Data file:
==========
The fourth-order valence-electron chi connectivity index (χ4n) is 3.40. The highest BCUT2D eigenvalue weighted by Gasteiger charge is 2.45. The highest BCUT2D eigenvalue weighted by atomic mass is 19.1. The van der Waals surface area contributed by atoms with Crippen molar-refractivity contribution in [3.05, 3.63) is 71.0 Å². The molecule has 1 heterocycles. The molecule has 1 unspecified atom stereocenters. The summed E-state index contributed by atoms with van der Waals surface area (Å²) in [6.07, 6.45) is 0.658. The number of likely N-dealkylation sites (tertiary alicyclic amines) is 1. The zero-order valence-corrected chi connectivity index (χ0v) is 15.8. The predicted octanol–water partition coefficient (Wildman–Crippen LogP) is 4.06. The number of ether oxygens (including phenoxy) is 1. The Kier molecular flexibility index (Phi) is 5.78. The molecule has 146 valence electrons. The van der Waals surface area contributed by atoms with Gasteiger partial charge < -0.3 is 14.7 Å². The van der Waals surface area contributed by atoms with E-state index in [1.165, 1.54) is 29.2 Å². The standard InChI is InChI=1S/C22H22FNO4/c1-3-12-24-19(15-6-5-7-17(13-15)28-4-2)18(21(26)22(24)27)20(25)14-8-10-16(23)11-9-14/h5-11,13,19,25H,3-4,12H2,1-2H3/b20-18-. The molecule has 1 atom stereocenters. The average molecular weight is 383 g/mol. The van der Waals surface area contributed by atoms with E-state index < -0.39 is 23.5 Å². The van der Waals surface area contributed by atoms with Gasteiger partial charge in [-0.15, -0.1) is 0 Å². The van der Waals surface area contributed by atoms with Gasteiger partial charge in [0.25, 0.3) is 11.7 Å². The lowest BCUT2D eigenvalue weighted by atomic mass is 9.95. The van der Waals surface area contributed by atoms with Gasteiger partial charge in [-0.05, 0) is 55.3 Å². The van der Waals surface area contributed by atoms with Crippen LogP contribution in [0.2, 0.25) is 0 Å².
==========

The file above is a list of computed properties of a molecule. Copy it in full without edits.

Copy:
The fourth-order valence-electron chi connectivity index (χ4n) is 3.40. The highest BCUT2D eigenvalue weighted by Gasteiger charge is 2.45. The highest BCUT2D eigenvalue weighted by atomic mass is 19.1. The van der Waals surface area contributed by atoms with Crippen molar-refractivity contribution in [3.05, 3.63) is 71.0 Å². The molecule has 1 heterocycles. The molecule has 1 unspecified atom stereocenters. The summed E-state index contributed by atoms with van der Waals surface area (Å²) in [6.07, 6.45) is 0.658. The number of likely N-dealkylation sites (tertiary alicyclic amines) is 1. The zero-order valence-corrected chi connectivity index (χ0v) is 15.8. The predicted octanol–water partition coefficient (Wildman–Crippen LogP) is 4.06. The number of ether oxygens (including phenoxy) is 1. The Kier molecular flexibility index (Phi) is 5.78. The molecule has 146 valence electrons. The van der Waals surface area contributed by atoms with Gasteiger partial charge < -0.3 is 14.7 Å². The van der Waals surface area contributed by atoms with E-state index in [1.165, 1.54) is 29.2 Å². The standard InChI is InChI=1S/C22H22FNO4/c1-3-12-24-19(15-6-5-7-17(13-15)28-4-2)18(21(26)22(24)27)20(25)14-8-10-16(23)11-9-14/h5-11,13,19,25H,3-4,12H2,1-2H3/b20-18-. The molecule has 1 atom stereocenters. The average molecular weight is 383 g/mol. The van der Waals surface area contributed by atoms with E-state index < -0.39 is 23.5 Å². The van der Waals surface area contributed by atoms with Gasteiger partial charge in [-0.15, -0.1) is 0 Å². The van der Waals surface area contributed by atoms with Gasteiger partial charge in [0.25, 0.3) is 11.7 Å². The lowest BCUT2D eigenvalue weighted by atomic mass is 9.95. The van der Waals surface area contributed by atoms with Gasteiger partial charge in [-0.05, 0) is 55.3 Å². The van der Waals surface area contributed by atoms with Crippen LogP contribution in [0.2, 0.25) is 0 Å².